Consultants In Cannes; Decision Time For AT&T-Time Warner

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Cannes Lions kicks off next week, but without the hometown hero. Last year, the French holding company Publicis Groupe said it would forgo Cannes and other award shows in 2018 and reinvest savings in an AI platform. In a press release on Monday, Publicis clarified its position and shared details about its pared-down involvement, which involves some judge roles and client events. Its initial pullback sparked an industry conversation about the relative value of events like Cannes, especially as holding companies go through a period of painful belt-tightening. Meanwhile, deep-pocketed consulting firms may use the agency pullback to get a foot in the door. Accenture Interactive is doubling its investment in the show, while IBM iX and Deloitte Digital are increasing sponsorships and their involvement with the awards, Digiday reports. “We had no discussions on whether we should even be there,” said Anatoly Roytman, Accenture Interactive’s managing director. More.

A Done Deal?

Tens of billions of dollars in potential M&A deals will hang in the balance Tuesday when the Washington, DC, District Court rules on the Department of Justice’s antitrust suit to block the $87 billion merger of AT&T and Time Warner. The general feeling among industry and antitrust analysts is that the AT&T deal is likely to go through, very possibly under preconditions guaranteeing rival cable operators equal access to Time Warner content, The New York Times reports. Comcast faced such a requirement when it bought NBCUniversal (a case presided over by the same judge). “Media and telecom companies will also look for any signs that the judge agrees with AT&T and Time Warner’s assertion that Silicon Valley is a competitive threat and should also be defined as part of the media ecosystem,” since competition with online players like Netflix, Google and Amazon makes TV and Hollywood deals seem more competitive than anticompetitive. More.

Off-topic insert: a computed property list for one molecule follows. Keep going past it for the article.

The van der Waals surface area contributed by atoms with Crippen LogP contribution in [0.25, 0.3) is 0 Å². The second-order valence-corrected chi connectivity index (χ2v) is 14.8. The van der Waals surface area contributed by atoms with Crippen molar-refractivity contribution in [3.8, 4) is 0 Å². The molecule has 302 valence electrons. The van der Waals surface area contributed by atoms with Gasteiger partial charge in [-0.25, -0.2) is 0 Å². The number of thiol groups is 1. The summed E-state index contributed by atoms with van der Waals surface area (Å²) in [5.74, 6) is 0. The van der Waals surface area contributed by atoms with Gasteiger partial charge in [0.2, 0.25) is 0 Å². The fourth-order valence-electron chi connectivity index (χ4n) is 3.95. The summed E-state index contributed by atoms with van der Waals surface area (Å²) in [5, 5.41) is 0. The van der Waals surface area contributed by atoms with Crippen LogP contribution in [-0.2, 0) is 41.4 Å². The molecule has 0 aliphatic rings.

Sorrell Investigation

WPP’s board investigated whether ousted CEO Martin Sorrell had spent company money on a prostitute, The Wall Street Journal reported late Saturday, citing people with knowledge of the investigation. Details of the investigation, which led to Sorrell’s departure from the company he built, remain undisclosed. Early in the investigation, Sorrell denied the allegations “unreservedly.” In a statement released Friday, WPP said, “The Company has not disclosed details of the allegation of personal misconduct against Sir Martin Sorrell because it is prohibited by data protection law from giving such details.” More.

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